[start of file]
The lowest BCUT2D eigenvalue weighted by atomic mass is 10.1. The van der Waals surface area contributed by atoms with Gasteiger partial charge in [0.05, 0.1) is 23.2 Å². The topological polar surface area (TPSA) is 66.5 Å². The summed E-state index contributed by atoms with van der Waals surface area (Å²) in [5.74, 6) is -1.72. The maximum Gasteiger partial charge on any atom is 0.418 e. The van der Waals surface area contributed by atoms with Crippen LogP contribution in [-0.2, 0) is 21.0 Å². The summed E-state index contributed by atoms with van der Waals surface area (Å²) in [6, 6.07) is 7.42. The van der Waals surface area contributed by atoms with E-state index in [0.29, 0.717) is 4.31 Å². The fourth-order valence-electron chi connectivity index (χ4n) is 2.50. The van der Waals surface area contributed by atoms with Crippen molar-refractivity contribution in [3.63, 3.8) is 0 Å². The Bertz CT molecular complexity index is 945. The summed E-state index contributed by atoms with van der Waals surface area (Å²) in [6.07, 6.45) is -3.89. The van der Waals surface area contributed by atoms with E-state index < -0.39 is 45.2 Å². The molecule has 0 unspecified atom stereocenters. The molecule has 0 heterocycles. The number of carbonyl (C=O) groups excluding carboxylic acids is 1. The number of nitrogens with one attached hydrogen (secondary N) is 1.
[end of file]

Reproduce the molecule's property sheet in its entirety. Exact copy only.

The lowest BCUT2D eigenvalue weighted by atomic mass is 10.1. The van der Waals surface area contributed by atoms with Gasteiger partial charge in [0.05, 0.1) is 23.2 Å². The topological polar surface area (TPSA) is 66.5 Å². The summed E-state index contributed by atoms with van der Waals surface area (Å²) in [5.74, 6) is -1.72. The maximum Gasteiger partial charge on any atom is 0.418 e. The van der Waals surface area contributed by atoms with Crippen LogP contribution in [-0.2, 0) is 21.0 Å². The summed E-state index contributed by atoms with van der Waals surface area (Å²) in [6, 6.07) is 7.42. The van der Waals surface area contributed by atoms with E-state index in [0.29, 0.717) is 4.31 Å². The fourth-order valence-electron chi connectivity index (χ4n) is 2.50. The van der Waals surface area contributed by atoms with Crippen molar-refractivity contribution in [3.63, 3.8) is 0 Å². The Bertz CT molecular complexity index is 945. The summed E-state index contributed by atoms with van der Waals surface area (Å²) in [6.07, 6.45) is -3.89. The van der Waals surface area contributed by atoms with E-state index < -0.39 is 45.2 Å². The molecule has 0 unspecified atom stereocenters. The molecule has 0 heterocycles. The number of carbonyl (C=O) groups excluding carboxylic acids is 1. The number of nitrogens with one attached hydrogen (secondary N) is 1.